08/12/2009 09:23 pm ET Updated May 25, 2011

How to Improve Pollster Disclosure

In Part II of this series on how to answer the question, "Can I trust this poll," I argued that we need better ways to assess "likely voter" samples: What kinds of voters do pollsters select and how do they choose or model the likely voter population? Regular readers will recall how hard it can be to convince pollsters to disclose methodological details. In this final installment, I want to review the past efforts and propose an idea to promote more complete disclosure in the future.

First, let's review the efforts to gather details of pollster methods carried out over the last two years by this site, the American Association for Public Opinion Research (AAPOR) and the Huffington Post.

  • - In September 2007, I made a series of requests of pollsters that had released surveys of likely caucus goers in Iowa. I asked for information about their likely voter selection methods and for estimates of the percentage of adults represented by their surveys. A month later, seven pollsters -- including all but one of the active AAPOR members -- had responded fully to my requests, five provided partial responses and five answered none of my questions. I had originally planned to make similar requests regarding polls for the New Hampshire and South Carolina primaries, but the responses trickled in so slowly and required so much individual follow-up that that i limited the project to Iowa (I reported on the substance of their responses here)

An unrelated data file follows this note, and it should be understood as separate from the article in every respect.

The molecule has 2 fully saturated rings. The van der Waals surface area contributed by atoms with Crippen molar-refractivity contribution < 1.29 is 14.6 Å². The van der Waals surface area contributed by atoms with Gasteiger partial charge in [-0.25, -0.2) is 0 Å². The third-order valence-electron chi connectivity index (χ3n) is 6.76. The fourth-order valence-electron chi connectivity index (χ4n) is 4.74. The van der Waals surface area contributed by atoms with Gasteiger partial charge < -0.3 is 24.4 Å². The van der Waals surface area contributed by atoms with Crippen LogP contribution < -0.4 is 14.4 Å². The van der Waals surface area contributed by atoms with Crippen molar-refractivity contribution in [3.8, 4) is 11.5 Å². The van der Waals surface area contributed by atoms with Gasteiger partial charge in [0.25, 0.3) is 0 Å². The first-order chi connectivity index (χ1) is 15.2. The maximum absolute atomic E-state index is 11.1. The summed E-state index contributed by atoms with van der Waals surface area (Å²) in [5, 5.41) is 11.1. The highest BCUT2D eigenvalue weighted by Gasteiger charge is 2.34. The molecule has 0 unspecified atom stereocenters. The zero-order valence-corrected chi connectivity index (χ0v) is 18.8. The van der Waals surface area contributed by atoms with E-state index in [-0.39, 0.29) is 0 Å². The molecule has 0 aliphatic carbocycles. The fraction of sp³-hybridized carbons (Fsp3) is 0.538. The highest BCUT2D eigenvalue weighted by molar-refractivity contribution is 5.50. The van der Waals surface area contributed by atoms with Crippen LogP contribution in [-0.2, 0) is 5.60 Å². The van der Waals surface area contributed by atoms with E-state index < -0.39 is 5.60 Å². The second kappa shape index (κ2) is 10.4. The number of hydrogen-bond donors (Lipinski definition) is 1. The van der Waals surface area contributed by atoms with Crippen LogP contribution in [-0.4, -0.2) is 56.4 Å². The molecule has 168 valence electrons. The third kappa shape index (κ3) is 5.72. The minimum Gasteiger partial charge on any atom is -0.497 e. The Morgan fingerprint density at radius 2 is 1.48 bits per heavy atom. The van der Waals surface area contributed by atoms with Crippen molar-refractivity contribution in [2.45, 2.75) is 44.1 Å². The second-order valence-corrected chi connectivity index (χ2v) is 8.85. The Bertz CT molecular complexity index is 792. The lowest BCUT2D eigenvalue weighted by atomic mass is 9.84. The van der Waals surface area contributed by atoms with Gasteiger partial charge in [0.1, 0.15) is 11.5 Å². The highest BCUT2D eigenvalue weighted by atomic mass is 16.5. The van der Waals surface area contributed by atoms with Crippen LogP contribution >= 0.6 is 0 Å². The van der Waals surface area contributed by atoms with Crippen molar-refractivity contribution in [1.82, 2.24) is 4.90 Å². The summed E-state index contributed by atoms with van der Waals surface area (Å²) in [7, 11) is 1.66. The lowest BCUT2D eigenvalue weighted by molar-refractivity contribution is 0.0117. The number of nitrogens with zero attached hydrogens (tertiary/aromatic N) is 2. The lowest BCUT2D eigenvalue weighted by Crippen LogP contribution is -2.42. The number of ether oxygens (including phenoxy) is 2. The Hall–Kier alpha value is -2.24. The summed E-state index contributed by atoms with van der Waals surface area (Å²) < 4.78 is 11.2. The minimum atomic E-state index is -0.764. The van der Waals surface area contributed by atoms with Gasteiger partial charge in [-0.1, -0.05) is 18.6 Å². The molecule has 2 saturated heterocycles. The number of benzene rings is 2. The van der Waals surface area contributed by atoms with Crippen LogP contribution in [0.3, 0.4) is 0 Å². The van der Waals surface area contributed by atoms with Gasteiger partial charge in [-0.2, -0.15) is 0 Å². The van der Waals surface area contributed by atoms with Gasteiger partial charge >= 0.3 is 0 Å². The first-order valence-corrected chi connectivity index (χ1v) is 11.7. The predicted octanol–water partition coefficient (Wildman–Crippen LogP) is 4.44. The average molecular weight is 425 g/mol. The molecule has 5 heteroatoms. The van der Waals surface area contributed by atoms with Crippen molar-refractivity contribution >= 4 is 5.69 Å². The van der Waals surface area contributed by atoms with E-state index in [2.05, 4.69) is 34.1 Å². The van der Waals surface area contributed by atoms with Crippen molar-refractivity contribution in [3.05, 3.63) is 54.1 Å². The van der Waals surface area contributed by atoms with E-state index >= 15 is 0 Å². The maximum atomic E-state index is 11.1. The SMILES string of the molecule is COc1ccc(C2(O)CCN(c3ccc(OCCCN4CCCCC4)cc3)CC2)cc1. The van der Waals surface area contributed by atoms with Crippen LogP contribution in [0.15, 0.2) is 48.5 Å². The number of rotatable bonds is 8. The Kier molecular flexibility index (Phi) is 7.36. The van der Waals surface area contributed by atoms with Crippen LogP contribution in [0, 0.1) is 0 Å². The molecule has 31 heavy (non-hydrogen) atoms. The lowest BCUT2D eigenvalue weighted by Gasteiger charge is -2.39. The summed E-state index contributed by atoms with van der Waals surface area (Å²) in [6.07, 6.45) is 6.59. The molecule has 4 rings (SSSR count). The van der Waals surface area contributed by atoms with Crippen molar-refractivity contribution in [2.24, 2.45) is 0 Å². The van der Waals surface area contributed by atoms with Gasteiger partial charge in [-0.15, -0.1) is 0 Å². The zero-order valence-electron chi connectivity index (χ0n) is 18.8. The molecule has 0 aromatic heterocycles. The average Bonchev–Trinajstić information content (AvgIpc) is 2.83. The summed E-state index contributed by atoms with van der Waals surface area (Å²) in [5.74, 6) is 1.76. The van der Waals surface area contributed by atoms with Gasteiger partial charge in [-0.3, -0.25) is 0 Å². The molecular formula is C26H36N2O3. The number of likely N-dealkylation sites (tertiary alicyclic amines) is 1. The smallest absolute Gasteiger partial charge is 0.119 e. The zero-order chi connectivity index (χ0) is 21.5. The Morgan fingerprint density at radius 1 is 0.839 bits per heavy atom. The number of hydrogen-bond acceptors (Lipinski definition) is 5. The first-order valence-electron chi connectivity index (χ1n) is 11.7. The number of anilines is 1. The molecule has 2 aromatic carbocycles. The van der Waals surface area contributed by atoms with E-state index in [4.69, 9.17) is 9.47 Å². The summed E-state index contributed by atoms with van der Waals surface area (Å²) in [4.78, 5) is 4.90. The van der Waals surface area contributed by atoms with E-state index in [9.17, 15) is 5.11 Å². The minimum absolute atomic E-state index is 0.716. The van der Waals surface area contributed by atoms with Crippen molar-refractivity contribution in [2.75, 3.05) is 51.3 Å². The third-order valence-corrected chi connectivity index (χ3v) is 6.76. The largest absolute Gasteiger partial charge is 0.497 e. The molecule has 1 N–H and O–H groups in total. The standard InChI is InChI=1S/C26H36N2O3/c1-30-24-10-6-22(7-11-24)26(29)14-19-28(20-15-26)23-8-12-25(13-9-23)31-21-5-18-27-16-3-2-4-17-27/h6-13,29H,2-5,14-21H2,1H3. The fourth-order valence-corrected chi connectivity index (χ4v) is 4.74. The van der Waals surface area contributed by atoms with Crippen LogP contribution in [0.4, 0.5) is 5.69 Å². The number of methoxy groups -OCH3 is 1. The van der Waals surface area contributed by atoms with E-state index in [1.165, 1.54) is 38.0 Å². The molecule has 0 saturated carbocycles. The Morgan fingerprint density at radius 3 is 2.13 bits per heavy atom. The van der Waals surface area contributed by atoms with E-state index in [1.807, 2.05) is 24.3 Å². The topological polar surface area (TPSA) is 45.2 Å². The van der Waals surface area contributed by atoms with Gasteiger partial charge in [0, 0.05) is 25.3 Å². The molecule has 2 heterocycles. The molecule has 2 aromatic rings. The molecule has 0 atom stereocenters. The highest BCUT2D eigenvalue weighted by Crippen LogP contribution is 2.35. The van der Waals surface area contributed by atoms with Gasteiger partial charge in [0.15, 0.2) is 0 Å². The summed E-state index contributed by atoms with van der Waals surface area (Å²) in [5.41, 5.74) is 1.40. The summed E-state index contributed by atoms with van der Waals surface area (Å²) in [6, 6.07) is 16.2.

• AAPOR - In the wake of the New Hampshire primary polling snafu, AAPOR appointed an Ad Hoc Committee to investigate the performance of primary polls in New Hampshire and, ultimately, in three other states: South Carolina, California and Wisconsin. They made an extensive request of pollsters, asking not only for things the AAPOR code requires pollsters to disclose but also for more complete information, including individual-level data for all respondents. Despite allowing pollsters over a year to respond, only 7 of 21 provided information beyond minimal disclosure, and despite the implicit threat of AAPOR censure, three organizations failed to respond with even the minimal information mandated by AAPOR's ethical code (see the complete report).
  • HuffingtonPost - Starting in August 2008, as part of their "Huffpollstrology" feature, the Huffington Post asked a dozen different public pollsters to provide response and refusal rates for their national polls. Six replied with response and refusal rates, two responded with limited calling statistics that did not allow for response rate calculations and four refused to respond (more on Huffpollstrology's findings here).
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